A tanka is more than a five-lined poem with a definitive schemata dancing like a ballerina across a stage made of moon and paper. A short poem, tanka is an often misunderstood art. And as with many forms of Japanese expression, what appears to be simple and easy to comprehend to the Western mind is instead a richly textured word painting with deep meaning. Sanford Goldstein has taken the time to study and explore the genre for over forty years and to pay homage to the culture that created it. A celebrated translator who has lived in Japan for decades, Goldstein understands the intricacies, nuances, and delicate brush strokes indigenous to the tanka genre. Tanka to him is a lifelong walk, "a diary of the emotional changes in one's life."
Goldstein is not full of himself yet is a demanding teacher. He has no patience for mediocrity and sees tanka as a tangible expression that should be understood and grounded in reality. I corresponded with him for a short time last year asking him to critique and tutor me. Needless to say, it was a humbling experience. I learned much from him. He didn't mince words and was blunt, telling me like it is. One cannot grow under the tutelage of a politician. And he is no politician. Goldstein is honest, believes in paying one's dues, and expects the genre to be taken seriously. He accepts nothing less.
With the publishing of Four Decades of My Tanka Road: The Tanka Collections of Sanford Goldstein, the world will get to know this tanka master in an intimate, personal way and be exposed to a model for poets to emulate and study. Says Randy Brooks on the book's back cover, "Sanford surrenders himself to the tanka way: "as if life/will settle/it all/I drink my coffee/write my poem."
never did he want
to marry, only the sister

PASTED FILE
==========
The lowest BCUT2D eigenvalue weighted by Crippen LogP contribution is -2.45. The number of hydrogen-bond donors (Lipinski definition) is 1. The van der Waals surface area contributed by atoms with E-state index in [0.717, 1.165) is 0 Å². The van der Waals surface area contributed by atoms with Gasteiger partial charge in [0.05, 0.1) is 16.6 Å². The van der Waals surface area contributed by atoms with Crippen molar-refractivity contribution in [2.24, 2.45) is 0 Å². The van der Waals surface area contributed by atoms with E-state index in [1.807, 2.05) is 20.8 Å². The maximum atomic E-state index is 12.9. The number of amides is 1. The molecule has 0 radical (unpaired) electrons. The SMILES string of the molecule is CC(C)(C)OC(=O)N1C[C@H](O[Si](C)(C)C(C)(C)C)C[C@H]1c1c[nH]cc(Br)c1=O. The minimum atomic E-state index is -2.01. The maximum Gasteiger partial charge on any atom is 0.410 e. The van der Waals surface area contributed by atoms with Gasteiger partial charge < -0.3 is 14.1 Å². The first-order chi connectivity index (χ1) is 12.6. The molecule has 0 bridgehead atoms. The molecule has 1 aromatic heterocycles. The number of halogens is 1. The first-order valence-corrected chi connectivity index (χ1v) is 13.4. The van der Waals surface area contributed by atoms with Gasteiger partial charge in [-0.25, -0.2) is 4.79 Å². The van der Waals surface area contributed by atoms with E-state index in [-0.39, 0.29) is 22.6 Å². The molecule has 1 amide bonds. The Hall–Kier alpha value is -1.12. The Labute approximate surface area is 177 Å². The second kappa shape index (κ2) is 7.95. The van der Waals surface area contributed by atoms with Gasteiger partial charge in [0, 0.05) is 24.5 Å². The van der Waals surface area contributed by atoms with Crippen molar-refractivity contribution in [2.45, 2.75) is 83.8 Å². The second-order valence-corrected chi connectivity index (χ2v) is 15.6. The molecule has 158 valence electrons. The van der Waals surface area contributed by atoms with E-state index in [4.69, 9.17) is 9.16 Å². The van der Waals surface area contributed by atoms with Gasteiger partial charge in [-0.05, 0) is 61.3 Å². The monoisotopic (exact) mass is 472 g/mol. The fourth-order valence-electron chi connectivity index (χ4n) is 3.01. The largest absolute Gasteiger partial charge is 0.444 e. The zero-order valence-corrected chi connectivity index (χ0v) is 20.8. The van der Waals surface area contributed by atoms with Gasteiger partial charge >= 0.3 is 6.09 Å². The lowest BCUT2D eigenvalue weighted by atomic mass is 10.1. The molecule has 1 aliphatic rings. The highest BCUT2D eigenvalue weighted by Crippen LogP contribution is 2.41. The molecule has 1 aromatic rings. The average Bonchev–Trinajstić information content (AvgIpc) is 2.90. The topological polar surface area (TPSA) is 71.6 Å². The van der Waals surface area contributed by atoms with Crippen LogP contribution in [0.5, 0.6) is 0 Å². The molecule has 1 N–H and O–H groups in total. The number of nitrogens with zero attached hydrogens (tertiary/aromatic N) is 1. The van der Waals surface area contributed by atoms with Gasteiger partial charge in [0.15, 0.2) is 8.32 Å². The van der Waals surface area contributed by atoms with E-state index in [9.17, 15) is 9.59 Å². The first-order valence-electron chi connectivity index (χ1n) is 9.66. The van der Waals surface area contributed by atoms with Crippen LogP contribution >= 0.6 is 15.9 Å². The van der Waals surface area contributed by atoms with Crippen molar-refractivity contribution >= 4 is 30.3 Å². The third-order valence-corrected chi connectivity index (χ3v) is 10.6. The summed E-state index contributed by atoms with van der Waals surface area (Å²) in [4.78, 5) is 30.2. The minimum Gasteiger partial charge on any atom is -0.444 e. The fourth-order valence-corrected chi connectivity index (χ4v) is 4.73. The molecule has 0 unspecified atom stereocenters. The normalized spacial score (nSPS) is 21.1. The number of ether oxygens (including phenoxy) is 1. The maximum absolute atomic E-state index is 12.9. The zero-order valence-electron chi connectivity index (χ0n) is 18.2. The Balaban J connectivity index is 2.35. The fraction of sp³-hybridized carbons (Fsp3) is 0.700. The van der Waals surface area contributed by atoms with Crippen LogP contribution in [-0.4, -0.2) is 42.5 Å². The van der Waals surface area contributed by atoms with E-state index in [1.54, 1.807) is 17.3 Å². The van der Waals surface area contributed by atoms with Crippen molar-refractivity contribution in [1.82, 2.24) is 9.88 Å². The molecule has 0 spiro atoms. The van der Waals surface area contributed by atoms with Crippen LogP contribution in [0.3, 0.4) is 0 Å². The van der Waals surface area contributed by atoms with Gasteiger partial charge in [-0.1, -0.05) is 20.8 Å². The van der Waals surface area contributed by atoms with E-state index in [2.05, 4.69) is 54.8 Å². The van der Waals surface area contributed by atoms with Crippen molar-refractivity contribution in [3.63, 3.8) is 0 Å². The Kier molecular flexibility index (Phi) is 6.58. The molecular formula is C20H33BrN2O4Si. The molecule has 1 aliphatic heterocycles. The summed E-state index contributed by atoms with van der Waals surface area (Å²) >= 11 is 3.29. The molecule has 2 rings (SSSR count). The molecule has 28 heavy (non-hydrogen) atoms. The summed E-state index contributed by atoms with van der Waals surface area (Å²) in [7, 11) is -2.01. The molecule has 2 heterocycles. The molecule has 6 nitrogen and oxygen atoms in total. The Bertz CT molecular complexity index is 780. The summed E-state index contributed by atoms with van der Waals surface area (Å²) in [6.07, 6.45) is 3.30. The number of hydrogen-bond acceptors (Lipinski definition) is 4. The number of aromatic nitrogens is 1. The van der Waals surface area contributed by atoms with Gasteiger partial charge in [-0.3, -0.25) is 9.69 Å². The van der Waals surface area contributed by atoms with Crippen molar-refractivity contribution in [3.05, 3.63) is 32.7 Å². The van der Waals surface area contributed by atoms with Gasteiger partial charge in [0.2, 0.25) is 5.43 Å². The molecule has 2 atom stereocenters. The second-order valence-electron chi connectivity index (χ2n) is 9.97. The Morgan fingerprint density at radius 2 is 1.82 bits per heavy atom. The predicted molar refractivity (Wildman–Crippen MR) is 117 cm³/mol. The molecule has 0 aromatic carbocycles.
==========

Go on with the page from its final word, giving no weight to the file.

now gone these ten years;
he sits before the soft drink
and imagines their endless dance
Goldstein's is not the tanka of a man obsessed with formula and safety. His output is musical, multi-layered, and never the same. "Sometimes I feel that critics of tanka are more obsessed with the tanka's 31 syllables (often fewer or often more) than with its content. Many of my earliest tanka might be called minimalist, and I remember translating a poem in Tangled Hair (#100) in which I used "We" as the only word in a single line — how the critics leaped on that one! Yet often over the years I have had tanka that reached fifty syllables or more. But two critical readers pointed out that I ought to have more syllabic control in my collection, and I realized they were right. I am grateful to them, for these dramatic encounters demand stylistic restraint." A refreshing statement from the man M. Kei (editor of Atlas Poetica) accurately labels "The Grand Old Man of Tanka." A true master never sees himself as a master and is always looking for ways to better his craft. Such is the poet, scholar, and translator Sanford Goldstein. Says noted translator and poet Amelia Fielden, "Though he is the consummate poet, Goldstein's language is characterized by simplicity, clarity, warmth, and often a gentle humor, which invite the reader into his life at every stage of its journey."
Goldstein recognizes the musical tonality of tanka. Tanka are not assemblages of thoughts laid down craftily with well chosen words to form a word painting. Says Goldstein, "The melody of tanka, its music, goes beyond that of the traditional pattern of 5/7/5/7/7. It always seemed strange to me that when a Japanese recites a tanka or recalls it from memory, the words come out rapidly in the monotony of regulation time. Yet when I once heard Akiko Yosano read some of her poems on tape someone gave me, her voiced soared, and the rhythmic sound was actually like singing. I have tried to walk through my tanka with the awareness of music, the varied tanka world having a varied music . . . staccato or soaring or bleak or contrapuntal."
Enter Sanford Goldstein's world:
until my wife's
from my hut door,
I too join
on green leaf
I toss out
in this Zen hut,
but how real
the brown rice ball in my hand
along the corridor
where once he wheeled her,
other patients pass —
they look down, mouths screwed wordless
knowing where this cramped road leads